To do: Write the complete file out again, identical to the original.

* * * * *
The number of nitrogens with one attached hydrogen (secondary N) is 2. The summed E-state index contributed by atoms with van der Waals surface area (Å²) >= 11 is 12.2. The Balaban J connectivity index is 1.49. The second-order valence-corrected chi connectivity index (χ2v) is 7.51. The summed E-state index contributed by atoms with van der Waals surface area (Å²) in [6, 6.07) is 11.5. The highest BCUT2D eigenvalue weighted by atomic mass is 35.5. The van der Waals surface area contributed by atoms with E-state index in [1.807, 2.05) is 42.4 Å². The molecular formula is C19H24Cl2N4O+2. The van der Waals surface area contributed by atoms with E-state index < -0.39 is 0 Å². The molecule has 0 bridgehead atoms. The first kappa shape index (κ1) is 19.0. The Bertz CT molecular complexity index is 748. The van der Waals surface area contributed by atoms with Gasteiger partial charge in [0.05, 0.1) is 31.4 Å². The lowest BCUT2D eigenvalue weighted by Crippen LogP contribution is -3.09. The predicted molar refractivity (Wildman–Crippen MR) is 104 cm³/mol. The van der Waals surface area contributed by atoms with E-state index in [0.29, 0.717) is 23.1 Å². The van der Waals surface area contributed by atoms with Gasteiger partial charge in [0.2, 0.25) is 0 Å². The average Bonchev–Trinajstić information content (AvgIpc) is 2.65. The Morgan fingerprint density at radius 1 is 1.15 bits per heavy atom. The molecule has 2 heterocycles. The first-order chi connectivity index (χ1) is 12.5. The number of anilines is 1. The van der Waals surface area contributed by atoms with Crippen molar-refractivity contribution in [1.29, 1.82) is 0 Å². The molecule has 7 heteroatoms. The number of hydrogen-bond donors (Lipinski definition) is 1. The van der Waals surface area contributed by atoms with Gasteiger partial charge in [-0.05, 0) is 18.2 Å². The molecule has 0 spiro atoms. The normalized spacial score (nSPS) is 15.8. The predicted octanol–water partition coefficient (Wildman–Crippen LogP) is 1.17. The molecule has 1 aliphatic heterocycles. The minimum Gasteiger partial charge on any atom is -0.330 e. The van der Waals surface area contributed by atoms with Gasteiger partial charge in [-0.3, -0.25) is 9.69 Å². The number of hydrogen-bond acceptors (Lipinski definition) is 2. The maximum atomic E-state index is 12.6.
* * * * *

The number of nitrogens with one attached hydrogen (secondary N) is 2. The summed E-state index contributed by atoms with van der Waals surface area (Å²) >= 11 is 12.2. The Balaban J connectivity index is 1.49. The second-order valence-corrected chi connectivity index (χ2v) is 7.51. The summed E-state index contributed by atoms with van der Waals surface area (Å²) in [6, 6.07) is 11.5. The highest BCUT2D eigenvalue weighted by atomic mass is 35.5. The van der Waals surface area contributed by atoms with E-state index in [1.807, 2.05) is 42.4 Å². The molecular formula is C19H24Cl2N4O+2. The van der Waals surface area contributed by atoms with E-state index < -0.39 is 0 Å². The molecule has 0 bridgehead atoms. The first kappa shape index (κ1) is 19.0. The Bertz CT molecular complexity index is 748. The van der Waals surface area contributed by atoms with Gasteiger partial charge in [0.05, 0.1) is 31.4 Å². The lowest BCUT2D eigenvalue weighted by Crippen LogP contribution is -3.09. The predicted molar refractivity (Wildman–Crippen MR) is 104 cm³/mol. The van der Waals surface area contributed by atoms with E-state index in [0.29, 0.717) is 23.1 Å². The van der Waals surface area contributed by atoms with Gasteiger partial charge in [0.2, 0.25) is 0 Å². The average Bonchev–Trinajstić information content (AvgIpc) is 2.65. The Morgan fingerprint density at radius 1 is 1.15 bits per heavy atom. The molecule has 2 heterocycles. The first-order chi connectivity index (χ1) is 12.5. The number of anilines is 1. The van der Waals surface area contributed by atoms with Crippen molar-refractivity contribution in [1.29, 1.82) is 0 Å². The molecule has 7 heteroatoms. The number of hydrogen-bond donors (Lipinski definition) is 1. The van der Waals surface area contributed by atoms with Gasteiger partial charge in [-0.05, 0) is 18.2 Å². The molecule has 0 spiro atoms. The normalized spacial score (nSPS) is 15.8. The predicted octanol–water partition coefficient (Wildman–Crippen LogP) is 1.17. The molecule has 1 aliphatic heterocycles. The minimum Gasteiger partial charge on any atom is -0.330 e. The van der Waals surface area contributed by atoms with Gasteiger partial charge in [-0.3, -0.25) is 9.69 Å². The number of hydrogen-bond acceptors (Lipinski definition) is 2. The maximum atomic E-state index is 12.6.